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Camping Out with Takeout at S.F.’s One and Only Urban Campground

How to pull off a stress-free camping trip in the middle of San Francisco.

SLIDESHOW

Twelve city families spent the night at Rob Hill Campground in the Presidio.

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Katie Martinez and her daughter Amelia.

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Mikio Kishi Grover gets a woodcutting tutorial.

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Trina Papini (left) and Katie Hintz-Zambrano.

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Anna Chiu works on her tent with her son Taj.

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Lunch at Presidio Picnic.

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Rheanna Martinez enjoys a camp cocktail.

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Dinner delivered from MF Chicken.

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Editor’s Note: This is one of many stories about our relationship with the natural world, which San Francisco is publishing over the next month as part of the May 2018 Great Outdoors Issue. To read stories as they become available online, click here.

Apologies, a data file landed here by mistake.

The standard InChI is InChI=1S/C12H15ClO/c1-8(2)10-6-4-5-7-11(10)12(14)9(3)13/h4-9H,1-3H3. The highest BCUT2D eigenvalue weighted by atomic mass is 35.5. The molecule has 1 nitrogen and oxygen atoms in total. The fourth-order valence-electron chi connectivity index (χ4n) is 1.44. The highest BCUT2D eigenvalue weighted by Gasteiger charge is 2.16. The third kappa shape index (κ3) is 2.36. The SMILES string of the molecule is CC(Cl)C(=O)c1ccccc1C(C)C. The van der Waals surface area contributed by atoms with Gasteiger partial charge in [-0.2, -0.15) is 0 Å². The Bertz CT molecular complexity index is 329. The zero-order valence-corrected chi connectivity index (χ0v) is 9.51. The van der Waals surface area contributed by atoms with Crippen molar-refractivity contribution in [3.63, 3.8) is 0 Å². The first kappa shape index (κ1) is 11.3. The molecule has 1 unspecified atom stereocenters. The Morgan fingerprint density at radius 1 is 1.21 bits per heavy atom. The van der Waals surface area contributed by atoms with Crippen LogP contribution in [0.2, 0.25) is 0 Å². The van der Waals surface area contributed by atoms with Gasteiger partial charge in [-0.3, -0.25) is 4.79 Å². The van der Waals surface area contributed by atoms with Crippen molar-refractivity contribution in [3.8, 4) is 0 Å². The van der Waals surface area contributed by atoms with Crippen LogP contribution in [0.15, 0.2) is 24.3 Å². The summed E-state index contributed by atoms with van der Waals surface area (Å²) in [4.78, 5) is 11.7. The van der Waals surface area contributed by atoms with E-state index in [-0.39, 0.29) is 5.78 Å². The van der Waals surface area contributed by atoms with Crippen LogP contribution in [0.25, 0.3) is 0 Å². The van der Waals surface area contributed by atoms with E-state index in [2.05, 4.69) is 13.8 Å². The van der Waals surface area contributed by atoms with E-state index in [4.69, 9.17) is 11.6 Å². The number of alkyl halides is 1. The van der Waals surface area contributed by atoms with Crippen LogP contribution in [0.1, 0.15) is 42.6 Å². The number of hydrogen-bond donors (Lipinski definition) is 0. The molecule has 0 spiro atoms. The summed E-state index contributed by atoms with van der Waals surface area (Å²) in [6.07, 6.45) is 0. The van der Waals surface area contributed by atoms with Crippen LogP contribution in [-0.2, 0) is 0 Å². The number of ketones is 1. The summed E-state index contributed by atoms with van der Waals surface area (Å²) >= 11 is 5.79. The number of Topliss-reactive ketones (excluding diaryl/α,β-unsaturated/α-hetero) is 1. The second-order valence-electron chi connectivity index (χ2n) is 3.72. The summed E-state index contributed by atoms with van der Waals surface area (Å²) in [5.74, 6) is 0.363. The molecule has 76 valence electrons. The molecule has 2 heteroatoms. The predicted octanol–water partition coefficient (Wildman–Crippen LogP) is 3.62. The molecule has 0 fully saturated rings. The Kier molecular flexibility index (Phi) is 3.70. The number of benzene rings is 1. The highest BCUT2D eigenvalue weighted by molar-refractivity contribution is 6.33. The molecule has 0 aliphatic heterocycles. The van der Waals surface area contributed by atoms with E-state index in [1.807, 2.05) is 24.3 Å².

“Mama, are we at the hotel?”
my four-year-old daughter asked as we rolled up to our campsite. “No,” I explained, “we’re camping, remember? We’re going sleep in a tent.” Was this kid serious? We had been talking about this all week.

“So where is the tent?” she asked, surveying the wood-chip-covered lot, empty except for a picnic table, a fire pit, and an artful collection of logs to sit on. I already knew that as a parent I had fallen embarrassingly short on our camping quota, but I hadn’t thought things were this bad. “We have to build it,” I said.

When I was a kid, vacations meant camping. No resorts, no hotels, and, despite my desperate pleading, no Disneyland. We climbed mountains, we caught fish, and we got eaten alive by mosquitoes. It was at varying moments amazing and agonizing, but by the time I was an adult, I was fully indoctrinated. I believed that camping was the only “right” kind of family vacation—it was the recreational equivalent of eating your vegetables. To be a responsible parent, you must periodically make your children sleep under the stars with an unfortunately placed rock gouging their tiny spines. By these standards, I have been a woefully irresponsible parent, despite my best intentions. Ask my daughter about her earliest vacation memory and she will recount the week we spent at a Nickelodeon-themed, all-inclusive Mexican resort where she attended a kiddie nightclub and danced to electronic music alongside Dora the Explorer and SpongeBob. She was two.